Imaging Modalities for Correct Positioning of Percutaneous Right Ventricular Assist Device After Left Ventricular Assist Device Implantation

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Excerpt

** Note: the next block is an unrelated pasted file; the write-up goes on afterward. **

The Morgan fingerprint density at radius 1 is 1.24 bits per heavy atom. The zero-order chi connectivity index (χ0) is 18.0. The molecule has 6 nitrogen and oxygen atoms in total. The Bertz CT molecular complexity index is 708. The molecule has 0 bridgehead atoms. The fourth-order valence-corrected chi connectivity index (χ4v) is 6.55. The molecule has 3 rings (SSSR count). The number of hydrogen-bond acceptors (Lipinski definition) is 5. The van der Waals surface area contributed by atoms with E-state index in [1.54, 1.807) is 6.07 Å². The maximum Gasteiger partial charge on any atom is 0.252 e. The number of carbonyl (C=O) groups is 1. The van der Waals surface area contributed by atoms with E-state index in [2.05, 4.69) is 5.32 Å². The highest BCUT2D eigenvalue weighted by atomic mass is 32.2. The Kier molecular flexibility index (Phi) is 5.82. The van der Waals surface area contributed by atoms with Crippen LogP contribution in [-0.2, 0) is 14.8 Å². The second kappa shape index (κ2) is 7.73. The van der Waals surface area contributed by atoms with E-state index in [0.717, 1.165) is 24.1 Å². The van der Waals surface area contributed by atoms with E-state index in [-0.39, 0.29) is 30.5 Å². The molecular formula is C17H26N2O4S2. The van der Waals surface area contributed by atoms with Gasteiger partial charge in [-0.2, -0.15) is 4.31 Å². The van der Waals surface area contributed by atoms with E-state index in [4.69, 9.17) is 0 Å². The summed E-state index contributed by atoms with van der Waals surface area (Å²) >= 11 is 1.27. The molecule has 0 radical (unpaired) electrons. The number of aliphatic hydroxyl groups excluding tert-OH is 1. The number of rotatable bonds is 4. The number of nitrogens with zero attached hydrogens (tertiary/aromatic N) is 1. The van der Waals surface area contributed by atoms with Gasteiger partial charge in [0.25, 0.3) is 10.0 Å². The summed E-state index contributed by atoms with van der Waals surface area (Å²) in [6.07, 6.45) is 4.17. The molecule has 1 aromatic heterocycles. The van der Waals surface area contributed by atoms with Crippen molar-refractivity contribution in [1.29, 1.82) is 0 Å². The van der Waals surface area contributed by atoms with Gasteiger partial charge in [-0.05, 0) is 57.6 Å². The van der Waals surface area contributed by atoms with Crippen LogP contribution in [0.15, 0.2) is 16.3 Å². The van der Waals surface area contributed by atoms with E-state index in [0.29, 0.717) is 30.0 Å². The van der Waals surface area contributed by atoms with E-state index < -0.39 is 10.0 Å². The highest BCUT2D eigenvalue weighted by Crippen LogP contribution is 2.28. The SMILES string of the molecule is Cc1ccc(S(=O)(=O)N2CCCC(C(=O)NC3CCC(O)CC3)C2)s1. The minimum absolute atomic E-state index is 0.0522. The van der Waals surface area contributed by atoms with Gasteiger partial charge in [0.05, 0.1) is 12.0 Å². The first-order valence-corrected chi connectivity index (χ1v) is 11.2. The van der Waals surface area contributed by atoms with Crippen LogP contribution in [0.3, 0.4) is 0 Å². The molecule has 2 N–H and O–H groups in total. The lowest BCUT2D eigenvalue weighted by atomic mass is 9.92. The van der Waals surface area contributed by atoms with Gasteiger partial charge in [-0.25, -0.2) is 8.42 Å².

A 65-year-old male with nonischemic cardiomyopathy, recent ventricular tachycardia-induced cardiac arrest, supported by inotropic medications and intraaortic balloon pump, presented for biventricular assist device placement. Preoperative echocardiographic findings showed left ventricular (LV) ejection fraction of 15%, previous mitral valve annuloplasty, moderate-to-severe right ventricular (RV) dysfunction and moderate tricuspid regurgitation (TR). He underwent placement of HVAD (HeartWare International Inc, Framingham, MA), left ventricular assist device (LVAD), percutaneous right ventricular assist device (RVAD), tricuspid valve (TV) annuloplasty, and removal of intraaortic balloon pump. The HVAD was inserted first and the correct position of cannulas was confirmed with transesophageal echocardiography (TEE). The Impella RP (Right Peripheral, Abiomed, Danvers, MA) sheath, followed by microaxial pump were advanced via femoral venous access into the pulmonary artery (PA) under direct surgical visualization of the pig-tailed guidewire in the left PA. Post bypass TEE confirmed LVAD inflow and outflow cannulas in good position, RVAD inlet opening in the inferior vena cava (IVC) and the RVAD outlet opening 2.5 cm distal to the pulmonic valve (PV), and a well-seated tricuspid ring with mild TR and pulmonary regurgitation (PR). Impella RP was seated well in the RV without interfering with papillary muscles, chordae, pacer wires or PA catheter, or displacing the leaflets as it crossed the TV and PV (Figure 1; Supplemental Digital Content 1, Video 1, http://links.lww.com/AA/B883; Supplemental Digital Content 2, Video 2, http://links.lww.com/AA/B884). At the end of the surgery, the patient was left with open chest, on low dose inotropic and vasopressor support, and inhaled epoprostenol. The HVAD flow was maintained 4.6 L/min and the Impella RP flow was 3.6 L/min. On postoperative day 1, the patient presented with systemic hypotension, increased pressor and inotropic support, reduced flows from both devices (HVAD flow 3.2 L/min; Impella 3.2 L/min) and elevated serum lactate. He was taken to the operating room with concern for cardiac tamponade; however, other causes of hemodynamic compromise such as RV failure, LV suck down effect or cannula malposition were considered as well. In addition to a moderate size pericardial effusion, TEE showed severely dilated RV, and underfilled LV with leftward-shifted interventricular septum. The Impella RP outlet was visualized in the proximity of the pulmonic root (Supplemental Digital Content 3, Video 3, Part A, http://links.lww.com/AA/B885). The RV dilation was attributed to moderate PR, as a result of leaflet tenting by the Impella RP. The device was advanced by 2 cm, assuring parallel alignment with the main PA, which resulted in subsequent improvement in the LV filling, return of the interventricular septum position to midline, and noticeable decrease in PR (Supplemental Digital Content 3, Video 3, Part B, http://links.lww.com/AA/B885). Subsequently, the RV systolic function recovered and the Impella RP was removed on postoperative day 6.
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